italian marinated porcini mushrooms huckleberry crème brûlée homemade beef jerky for dogs chicken satay with peanut sauce


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feels so colorado

Monday, June 25th, 2018

Recipe: chicken satay with peanut sauce

It’s now officially summer! To be honest, it has been feeling like summer around here since May with all the heat and pollen and wildfires. But this past week was spent in true summer fashion: hiking, paddling, trail running, and lots of time spent in the high country. We like to get those early morning starts to take advantage of the cool air, the solitude, and the chance to spot wildlife like moose, grouse, deer, marmots, and other mountain residents of the non-human persuasion. Oh, and the wildflowers are starting to look pretty amazing.


happy neva on a hike

mountain stream cascade flanked by wildflowers

jeremy and neva at the end of a 12-mile hike

blue columbines on my trail run

…and more columbines on my trail run!



After last week’s recipe for grilling sourdough pizzas, I’m still all about the grill. When people mention grilling season, I’m always baffled because we grill all year long – even when we have to shovel a path in 3 feet of snow to get to the grill. But I suppose summer is true grilling season when you don’t want to cook inside the house and you can stand in shorts, flip flops, and hold a cold beverage while tending dinner over a tamed fire – that thing which distinguishes us from all the other animals. No matter how or when you grill, I think this chicken satay with peanut sauce should get some rotation in your dinner and/or party schedules. It’s long on ingredients, but short on preparation. Start with the chicken. [Note: I made a half batch in the photos, but the recipe is for a full batch which serves 8.]

lemon grass, shallot, salt, turmeric, brown sugar, cumin, coriander, garlic, chicken, canola oil, fish sauce

coarsely chopped lemon grass, shallots, garlic

place everything but the chicken in a food processor

purée into a smooth(ish) paste



**Jump for more butter**

just in time for summer

Tuesday, June 19th, 2018

Recipe: sourdough pizza

The pine pollen apocalypse ended last week, giving way to smoke from distant wildfires burning in and around our beautiful state. We swept and vacuumed and air-purified the house to keep the allergens at bay, cautiously taking advantage of short windows of clear air (still smelled smokey) to get outside. It was a chance to let Neva get some leash training on her hike and to stretch her swimming legs once again after a long crappy (i.e. low snow) winter. My parents arrived in Boulder for the summer, too, which meant shuttling about on the flats and getting them settled in. Over the weekend, remnants from Hurricane Bud in the west pushed through Colorado and brought us our hoped-for rainy relief.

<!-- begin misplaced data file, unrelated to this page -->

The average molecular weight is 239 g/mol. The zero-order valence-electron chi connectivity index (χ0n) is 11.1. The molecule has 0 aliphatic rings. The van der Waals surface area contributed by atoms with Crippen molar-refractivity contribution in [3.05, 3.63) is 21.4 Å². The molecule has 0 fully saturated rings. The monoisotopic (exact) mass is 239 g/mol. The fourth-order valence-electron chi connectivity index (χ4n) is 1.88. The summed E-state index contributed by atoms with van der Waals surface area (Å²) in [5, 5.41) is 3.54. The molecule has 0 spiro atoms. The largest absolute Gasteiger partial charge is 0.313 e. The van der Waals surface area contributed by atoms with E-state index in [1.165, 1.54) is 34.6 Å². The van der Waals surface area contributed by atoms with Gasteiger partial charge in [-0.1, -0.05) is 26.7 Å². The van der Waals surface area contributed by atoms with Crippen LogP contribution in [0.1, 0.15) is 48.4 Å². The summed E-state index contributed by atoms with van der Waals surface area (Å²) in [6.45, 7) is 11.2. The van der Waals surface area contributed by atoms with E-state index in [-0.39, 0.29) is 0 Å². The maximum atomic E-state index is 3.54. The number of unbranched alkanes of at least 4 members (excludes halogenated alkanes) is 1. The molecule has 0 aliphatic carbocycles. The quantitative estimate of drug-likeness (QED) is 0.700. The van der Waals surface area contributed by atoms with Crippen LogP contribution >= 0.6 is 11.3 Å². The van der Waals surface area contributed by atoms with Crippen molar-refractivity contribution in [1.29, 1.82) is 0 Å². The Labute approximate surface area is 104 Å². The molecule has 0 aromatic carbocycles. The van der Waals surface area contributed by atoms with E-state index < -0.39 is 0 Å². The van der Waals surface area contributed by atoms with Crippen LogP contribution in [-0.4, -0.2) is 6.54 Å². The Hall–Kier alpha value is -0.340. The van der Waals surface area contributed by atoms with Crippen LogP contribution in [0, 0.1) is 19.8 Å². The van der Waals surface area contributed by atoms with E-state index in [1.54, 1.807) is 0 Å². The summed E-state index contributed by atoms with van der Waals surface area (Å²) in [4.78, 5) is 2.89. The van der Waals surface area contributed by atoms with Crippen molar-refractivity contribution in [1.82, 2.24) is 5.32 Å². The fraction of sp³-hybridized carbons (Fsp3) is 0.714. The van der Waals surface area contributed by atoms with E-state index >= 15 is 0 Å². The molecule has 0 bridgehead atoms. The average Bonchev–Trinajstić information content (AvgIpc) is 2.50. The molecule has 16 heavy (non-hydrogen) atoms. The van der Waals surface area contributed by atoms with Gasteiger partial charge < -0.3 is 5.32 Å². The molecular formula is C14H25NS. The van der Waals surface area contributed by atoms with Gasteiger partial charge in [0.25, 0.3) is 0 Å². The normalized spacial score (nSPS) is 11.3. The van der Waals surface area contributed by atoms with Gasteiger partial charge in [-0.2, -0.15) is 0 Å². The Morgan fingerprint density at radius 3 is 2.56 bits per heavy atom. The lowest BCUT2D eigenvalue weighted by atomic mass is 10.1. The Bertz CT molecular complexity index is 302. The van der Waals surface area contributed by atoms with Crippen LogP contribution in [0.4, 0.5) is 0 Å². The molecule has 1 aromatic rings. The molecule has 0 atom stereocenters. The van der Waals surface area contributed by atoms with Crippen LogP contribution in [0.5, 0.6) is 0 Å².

the colorado high country: our happy place

the parental units at happy hour

on the road to crested butte: neva is getting better about car rides



As the weather heats up, I tend to avoid baking. That means my sourdough starter, Wheatley, gets fed once a week and chills out in the refrigerator for long stretches of time. But I woke Wheatley from his slumber last week to bake an épi de blé sourdough baguette for my parents. And then I thought – why not keep the starter out so I can make some pizza? We grill our pizzas on a stone, so it’s not going to heat up the house. Pizza is perfect food for any weather, any season. I used to make pizza dough using this wonderful recipe, but since acquiring a sourdough starter from my professional pizzaiola friend (Dawn), I knew the switch to sourdough pizza was inevitable. I started in the spring with great results.

it snowed, we grilled pizza, neva was impressed



This pizza dough is flour, water, and salt. The commercial yeast pizza dough recipe I used to use also had olive oil in it, but after discussion with Dawn and my own testing, this sourdough pizza dough doesn’t really need it. The levain is sourdough starter, and if you are the kind of person who keeps your starter going on the counter and makes large amounts, then it’s no big deal to scoop what you need out of the starter to make your pizza dough. I’m not that kind of person, so I calculate the amount of levain I need and measure out how much to feed my starter. Just take care that you remember to reserve some starter that isn’t going into the pizza dough or else you, Sad Panda, won’t have any more sourdough starter. As for the flours, you can use all-purpose flour, bread flour, or a combination of the two (which I did here).